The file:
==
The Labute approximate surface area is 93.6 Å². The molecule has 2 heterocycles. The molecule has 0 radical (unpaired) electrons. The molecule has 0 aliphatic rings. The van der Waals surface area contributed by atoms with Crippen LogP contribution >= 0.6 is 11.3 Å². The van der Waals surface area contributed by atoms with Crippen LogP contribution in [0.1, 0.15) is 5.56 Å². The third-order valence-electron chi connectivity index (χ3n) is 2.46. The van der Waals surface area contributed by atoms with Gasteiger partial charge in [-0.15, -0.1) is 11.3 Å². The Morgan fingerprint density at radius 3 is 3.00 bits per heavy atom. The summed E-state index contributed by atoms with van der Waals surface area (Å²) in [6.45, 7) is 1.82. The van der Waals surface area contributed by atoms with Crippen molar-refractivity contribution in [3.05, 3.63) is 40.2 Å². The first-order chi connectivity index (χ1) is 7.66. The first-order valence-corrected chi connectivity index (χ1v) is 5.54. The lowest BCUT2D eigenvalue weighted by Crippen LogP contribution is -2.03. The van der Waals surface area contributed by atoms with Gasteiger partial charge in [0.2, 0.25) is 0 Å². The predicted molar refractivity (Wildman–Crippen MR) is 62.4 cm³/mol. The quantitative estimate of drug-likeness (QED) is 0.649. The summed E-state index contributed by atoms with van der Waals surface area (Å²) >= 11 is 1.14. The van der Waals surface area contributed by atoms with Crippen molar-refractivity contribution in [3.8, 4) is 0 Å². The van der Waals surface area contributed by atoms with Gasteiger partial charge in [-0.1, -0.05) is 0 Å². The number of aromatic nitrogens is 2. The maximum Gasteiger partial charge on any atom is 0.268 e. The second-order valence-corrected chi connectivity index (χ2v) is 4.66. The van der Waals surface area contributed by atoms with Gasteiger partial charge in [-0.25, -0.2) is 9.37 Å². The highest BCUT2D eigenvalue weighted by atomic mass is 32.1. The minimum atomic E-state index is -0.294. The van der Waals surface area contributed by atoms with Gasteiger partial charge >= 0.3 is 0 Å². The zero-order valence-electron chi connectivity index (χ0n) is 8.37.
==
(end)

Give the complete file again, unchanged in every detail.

The Labute approximate surface area is 93.6 Å². The molecule has 2 heterocycles. The molecule has 0 radical (unpaired) electrons. The molecule has 0 aliphatic rings. The van der Waals surface area contributed by atoms with Crippen LogP contribution >= 0.6 is 11.3 Å². The van der Waals surface area contributed by atoms with Crippen LogP contribution in [0.1, 0.15) is 5.56 Å². The third-order valence-electron chi connectivity index (χ3n) is 2.46. The van der Waals surface area contributed by atoms with Gasteiger partial charge in [-0.15, -0.1) is 11.3 Å². The Morgan fingerprint density at radius 3 is 3.00 bits per heavy atom. The summed E-state index contributed by atoms with van der Waals surface area (Å²) in [6.45, 7) is 1.82. The van der Waals surface area contributed by atoms with Crippen molar-refractivity contribution in [3.05, 3.63) is 40.2 Å². The first-order chi connectivity index (χ1) is 7.66. The first-order valence-corrected chi connectivity index (χ1v) is 5.54. The lowest BCUT2D eigenvalue weighted by Crippen LogP contribution is -2.03. The van der Waals surface area contributed by atoms with Gasteiger partial charge in [0.2, 0.25) is 0 Å². The predicted molar refractivity (Wildman–Crippen MR) is 62.4 cm³/mol. The quantitative estimate of drug-likeness (QED) is 0.649. The summed E-state index contributed by atoms with van der Waals surface area (Å²) >= 11 is 1.14. The van der Waals surface area contributed by atoms with Crippen molar-refractivity contribution in [3.8, 4) is 0 Å². The van der Waals surface area contributed by atoms with Gasteiger partial charge in [-0.1, -0.05) is 0 Å². The number of aromatic nitrogens is 2. The maximum Gasteiger partial charge on any atom is 0.268 e. The second-order valence-corrected chi connectivity index (χ2v) is 4.66. The van der Waals surface area contributed by atoms with Gasteiger partial charge in [-0.25, -0.2) is 9.37 Å². The highest BCUT2D eigenvalue weighted by atomic mass is 32.1. The minimum atomic E-state index is -0.294. The van der Waals surface area contributed by atoms with Gasteiger partial charge >= 0.3 is 0 Å². The zero-order valence-electron chi connectivity index (χ0n) is 8.37.